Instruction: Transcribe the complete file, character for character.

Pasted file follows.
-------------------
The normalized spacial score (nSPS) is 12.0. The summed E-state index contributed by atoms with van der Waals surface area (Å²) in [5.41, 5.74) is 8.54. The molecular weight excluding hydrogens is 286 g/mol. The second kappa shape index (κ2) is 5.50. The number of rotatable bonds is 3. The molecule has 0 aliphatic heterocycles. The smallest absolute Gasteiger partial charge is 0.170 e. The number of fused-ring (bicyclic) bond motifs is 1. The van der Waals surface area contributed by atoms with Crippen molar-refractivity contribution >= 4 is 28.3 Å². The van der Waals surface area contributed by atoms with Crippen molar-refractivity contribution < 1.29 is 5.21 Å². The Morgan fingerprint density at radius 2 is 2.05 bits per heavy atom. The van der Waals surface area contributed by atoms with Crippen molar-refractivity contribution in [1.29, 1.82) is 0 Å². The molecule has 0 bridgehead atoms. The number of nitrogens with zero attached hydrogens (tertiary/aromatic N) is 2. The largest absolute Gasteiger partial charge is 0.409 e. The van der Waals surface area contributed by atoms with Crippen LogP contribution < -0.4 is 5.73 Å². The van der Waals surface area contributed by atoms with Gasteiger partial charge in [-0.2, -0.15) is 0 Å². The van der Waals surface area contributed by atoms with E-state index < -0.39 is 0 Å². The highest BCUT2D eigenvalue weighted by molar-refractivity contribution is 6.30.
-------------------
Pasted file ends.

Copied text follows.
The normalized spacial score (nSPS) is 12.0. The summed E-state index contributed by atoms with van der Waals surface area (Å²) in [5.41, 5.74) is 8.54. The molecular weight excluding hydrogens is 286 g/mol. The second kappa shape index (κ2) is 5.50. The number of rotatable bonds is 3. The molecule has 0 aliphatic heterocycles. The smallest absolute Gasteiger partial charge is 0.170 e. The number of fused-ring (bicyclic) bond motifs is 1. The van der Waals surface area contributed by atoms with Crippen molar-refractivity contribution >= 4 is 28.3 Å². The van der Waals surface area contributed by atoms with Crippen molar-refractivity contribution < 1.29 is 5.21 Å². The Morgan fingerprint density at radius 2 is 2.05 bits per heavy atom. The van der Waals surface area contributed by atoms with Crippen molar-refractivity contribution in [1.29, 1.82) is 0 Å². The molecule has 0 bridgehead atoms. The number of nitrogens with zero attached hydrogens (tertiary/aromatic N) is 2. The largest absolute Gasteiger partial charge is 0.409 e. The van der Waals surface area contributed by atoms with Crippen LogP contribution < -0.4 is 5.73 Å². The van der Waals surface area contributed by atoms with Gasteiger partial charge in [-0.2, -0.15) is 0 Å². The van der Waals surface area contributed by atoms with E-state index < -0.39 is 0 Å². The highest BCUT2D eigenvalue weighted by molar-refractivity contribution is 6.30.